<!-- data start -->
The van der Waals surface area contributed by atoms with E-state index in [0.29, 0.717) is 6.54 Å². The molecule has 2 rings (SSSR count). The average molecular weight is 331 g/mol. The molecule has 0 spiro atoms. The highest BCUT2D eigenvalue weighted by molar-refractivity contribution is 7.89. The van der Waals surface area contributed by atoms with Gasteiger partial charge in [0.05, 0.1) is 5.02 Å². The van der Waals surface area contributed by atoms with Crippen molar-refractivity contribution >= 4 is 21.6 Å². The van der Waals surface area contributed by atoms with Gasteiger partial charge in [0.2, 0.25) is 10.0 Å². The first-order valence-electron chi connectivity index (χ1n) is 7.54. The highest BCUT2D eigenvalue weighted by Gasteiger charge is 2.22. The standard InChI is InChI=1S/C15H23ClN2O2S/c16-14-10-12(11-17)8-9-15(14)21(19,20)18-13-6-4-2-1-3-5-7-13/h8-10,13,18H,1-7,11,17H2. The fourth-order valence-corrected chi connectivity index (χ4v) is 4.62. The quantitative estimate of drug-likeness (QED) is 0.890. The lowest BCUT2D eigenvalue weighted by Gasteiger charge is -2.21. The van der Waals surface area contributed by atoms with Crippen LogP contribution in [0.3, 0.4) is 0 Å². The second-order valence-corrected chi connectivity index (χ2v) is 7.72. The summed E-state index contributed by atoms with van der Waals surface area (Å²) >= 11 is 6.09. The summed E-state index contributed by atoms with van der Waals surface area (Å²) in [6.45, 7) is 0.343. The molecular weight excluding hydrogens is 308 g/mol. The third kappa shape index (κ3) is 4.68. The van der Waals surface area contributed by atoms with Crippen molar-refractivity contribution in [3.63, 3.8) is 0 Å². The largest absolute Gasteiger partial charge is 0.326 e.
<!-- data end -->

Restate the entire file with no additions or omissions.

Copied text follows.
The van der Waals surface area contributed by atoms with E-state index in [0.29, 0.717) is 6.54 Å². The molecule has 2 rings (SSSR count). The average molecular weight is 331 g/mol. The molecule has 0 spiro atoms. The highest BCUT2D eigenvalue weighted by molar-refractivity contribution is 7.89. The van der Waals surface area contributed by atoms with Gasteiger partial charge in [0.05, 0.1) is 5.02 Å². The van der Waals surface area contributed by atoms with Crippen molar-refractivity contribution >= 4 is 21.6 Å². The van der Waals surface area contributed by atoms with Gasteiger partial charge in [0.2, 0.25) is 10.0 Å². The first-order valence-electron chi connectivity index (χ1n) is 7.54. The highest BCUT2D eigenvalue weighted by Gasteiger charge is 2.22. The standard InChI is InChI=1S/C15H23ClN2O2S/c16-14-10-12(11-17)8-9-15(14)21(19,20)18-13-6-4-2-1-3-5-7-13/h8-10,13,18H,1-7,11,17H2. The fourth-order valence-corrected chi connectivity index (χ4v) is 4.62. The quantitative estimate of drug-likeness (QED) is 0.890. The lowest BCUT2D eigenvalue weighted by Gasteiger charge is -2.21. The van der Waals surface area contributed by atoms with Crippen LogP contribution in [0.3, 0.4) is 0 Å². The second-order valence-corrected chi connectivity index (χ2v) is 7.72. The summed E-state index contributed by atoms with van der Waals surface area (Å²) >= 11 is 6.09. The summed E-state index contributed by atoms with van der Waals surface area (Å²) in [6.45, 7) is 0.343. The molecular weight excluding hydrogens is 308 g/mol. The third kappa shape index (κ3) is 4.68. The van der Waals surface area contributed by atoms with Crippen molar-refractivity contribution in [3.63, 3.8) is 0 Å². The largest absolute Gasteiger partial charge is 0.326 e.